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Cable-stayed bridge facts for kids

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Cable-stayed bridge, looking East - - 412520
Cable-stayed bridge, of the "harp" type, over the River Severn

A cable-stayed bridge is a bridge that has one or more columns (called towers or pylons), with cables directly supporting the bridge deck.

There are two main types of cable-stayed bridges. In the harp design, the cables are nearly parallel. This is done by attaching them to various points on the tower(s). The height of attachment of each cable on the tower is similar to the distance from the tower along the roadway to its lower attachment. In a fan design, the cables all connect to or pass over the top of the tower(s).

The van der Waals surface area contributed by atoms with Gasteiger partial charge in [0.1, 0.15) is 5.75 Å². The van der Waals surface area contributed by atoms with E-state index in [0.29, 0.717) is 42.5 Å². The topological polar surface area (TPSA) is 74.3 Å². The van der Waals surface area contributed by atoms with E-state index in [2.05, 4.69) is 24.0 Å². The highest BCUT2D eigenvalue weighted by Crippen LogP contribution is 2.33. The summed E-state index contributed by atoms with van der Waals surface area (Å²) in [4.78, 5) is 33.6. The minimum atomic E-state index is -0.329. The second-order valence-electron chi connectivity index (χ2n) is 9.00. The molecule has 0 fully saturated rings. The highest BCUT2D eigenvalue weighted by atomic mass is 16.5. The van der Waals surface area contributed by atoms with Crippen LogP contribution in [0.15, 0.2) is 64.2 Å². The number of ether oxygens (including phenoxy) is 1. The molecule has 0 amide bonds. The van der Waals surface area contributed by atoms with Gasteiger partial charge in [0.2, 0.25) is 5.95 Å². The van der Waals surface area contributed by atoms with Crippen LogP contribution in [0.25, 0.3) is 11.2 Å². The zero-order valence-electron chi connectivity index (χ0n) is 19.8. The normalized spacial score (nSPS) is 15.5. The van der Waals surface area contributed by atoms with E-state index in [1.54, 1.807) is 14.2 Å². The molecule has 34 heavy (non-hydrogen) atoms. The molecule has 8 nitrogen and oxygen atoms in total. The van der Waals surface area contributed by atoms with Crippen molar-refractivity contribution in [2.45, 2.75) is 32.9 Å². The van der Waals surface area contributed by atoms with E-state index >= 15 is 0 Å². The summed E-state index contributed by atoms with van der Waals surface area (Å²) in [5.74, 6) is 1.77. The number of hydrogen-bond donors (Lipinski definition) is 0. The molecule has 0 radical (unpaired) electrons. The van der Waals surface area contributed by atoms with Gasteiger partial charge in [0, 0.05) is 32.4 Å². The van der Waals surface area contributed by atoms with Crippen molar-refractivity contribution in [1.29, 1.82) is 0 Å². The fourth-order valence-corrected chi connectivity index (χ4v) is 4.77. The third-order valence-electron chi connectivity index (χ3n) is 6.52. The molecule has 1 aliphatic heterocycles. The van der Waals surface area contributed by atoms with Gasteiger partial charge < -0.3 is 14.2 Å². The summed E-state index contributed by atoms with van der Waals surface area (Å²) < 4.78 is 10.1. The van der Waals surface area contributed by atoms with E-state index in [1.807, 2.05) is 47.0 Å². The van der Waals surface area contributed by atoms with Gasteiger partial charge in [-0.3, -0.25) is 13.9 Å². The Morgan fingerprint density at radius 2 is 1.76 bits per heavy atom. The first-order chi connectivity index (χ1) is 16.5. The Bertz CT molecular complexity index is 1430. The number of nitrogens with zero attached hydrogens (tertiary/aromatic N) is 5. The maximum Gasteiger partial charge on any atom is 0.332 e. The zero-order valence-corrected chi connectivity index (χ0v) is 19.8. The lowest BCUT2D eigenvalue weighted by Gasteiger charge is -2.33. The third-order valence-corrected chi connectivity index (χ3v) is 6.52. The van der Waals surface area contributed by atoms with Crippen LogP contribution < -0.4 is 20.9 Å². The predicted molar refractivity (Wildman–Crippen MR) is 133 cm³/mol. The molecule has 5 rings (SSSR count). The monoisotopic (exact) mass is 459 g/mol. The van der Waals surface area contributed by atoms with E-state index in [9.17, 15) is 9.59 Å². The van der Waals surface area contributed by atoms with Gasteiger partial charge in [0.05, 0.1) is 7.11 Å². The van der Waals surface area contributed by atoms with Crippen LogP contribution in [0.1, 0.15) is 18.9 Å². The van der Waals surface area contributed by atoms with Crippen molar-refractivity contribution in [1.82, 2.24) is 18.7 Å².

Compared to other bridge types, the cable-stayed is best for longer spans than used for cantilever bridges, and shorter than those needing a suspension bridge. Cantilever spans become too heavy if they were made longer. A cable-stay bridge is cheaper to build than a suspension bridge over a short distance.

Disadvantages of a Cable Stayed Bridge

  • Sways in the wind
  • Support is in water rather than sides

Advantages of a Cable Stayed Bridge

  • Good stiffness
  • Large ground anchorages are not required
  • It is a modern looking bridge
  • Economical for construction
  • Well-balanced

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